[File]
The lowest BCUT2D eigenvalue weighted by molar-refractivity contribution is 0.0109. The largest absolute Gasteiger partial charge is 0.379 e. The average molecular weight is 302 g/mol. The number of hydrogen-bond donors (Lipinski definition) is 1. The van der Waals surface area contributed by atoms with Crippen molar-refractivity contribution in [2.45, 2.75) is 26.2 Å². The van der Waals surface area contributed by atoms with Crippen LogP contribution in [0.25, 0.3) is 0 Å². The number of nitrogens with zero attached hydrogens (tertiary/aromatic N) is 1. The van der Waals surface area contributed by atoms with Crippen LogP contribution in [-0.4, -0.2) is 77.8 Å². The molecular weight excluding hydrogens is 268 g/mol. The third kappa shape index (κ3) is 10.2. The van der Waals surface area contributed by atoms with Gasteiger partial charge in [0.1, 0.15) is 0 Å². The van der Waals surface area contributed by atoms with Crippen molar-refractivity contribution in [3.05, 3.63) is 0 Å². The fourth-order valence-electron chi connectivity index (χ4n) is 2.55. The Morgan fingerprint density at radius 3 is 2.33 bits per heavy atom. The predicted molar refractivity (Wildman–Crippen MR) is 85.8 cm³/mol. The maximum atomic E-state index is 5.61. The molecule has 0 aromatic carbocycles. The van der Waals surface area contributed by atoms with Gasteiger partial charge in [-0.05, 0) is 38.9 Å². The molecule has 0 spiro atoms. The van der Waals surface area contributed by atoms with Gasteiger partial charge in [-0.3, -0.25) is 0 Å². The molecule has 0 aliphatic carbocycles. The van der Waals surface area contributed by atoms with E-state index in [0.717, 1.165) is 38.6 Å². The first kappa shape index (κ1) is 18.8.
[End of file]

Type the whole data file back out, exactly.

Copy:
The lowest BCUT2D eigenvalue weighted by molar-refractivity contribution is 0.0109. The largest absolute Gasteiger partial charge is 0.379 e. The average molecular weight is 302 g/mol. The number of hydrogen-bond donors (Lipinski definition) is 1. The van der Waals surface area contributed by atoms with Crippen molar-refractivity contribution in [2.45, 2.75) is 26.2 Å². The van der Waals surface area contributed by atoms with Crippen LogP contribution in [0.25, 0.3) is 0 Å². The number of nitrogens with zero attached hydrogens (tertiary/aromatic N) is 1. The van der Waals surface area contributed by atoms with Crippen LogP contribution in [-0.4, -0.2) is 77.8 Å². The molecular weight excluding hydrogens is 268 g/mol. The third kappa shape index (κ3) is 10.2. The van der Waals surface area contributed by atoms with Gasteiger partial charge in [0.1, 0.15) is 0 Å². The van der Waals surface area contributed by atoms with Crippen molar-refractivity contribution in [3.05, 3.63) is 0 Å². The fourth-order valence-electron chi connectivity index (χ4n) is 2.55. The Morgan fingerprint density at radius 3 is 2.33 bits per heavy atom. The predicted molar refractivity (Wildman–Crippen MR) is 85.8 cm³/mol. The maximum atomic E-state index is 5.61. The molecule has 0 aromatic carbocycles. The van der Waals surface area contributed by atoms with Gasteiger partial charge in [-0.05, 0) is 38.9 Å². The molecule has 0 spiro atoms. The van der Waals surface area contributed by atoms with Gasteiger partial charge in [-0.3, -0.25) is 0 Å². The molecule has 0 aliphatic carbocycles. The van der Waals surface area contributed by atoms with E-state index in [0.717, 1.165) is 38.6 Å². The first kappa shape index (κ1) is 18.8.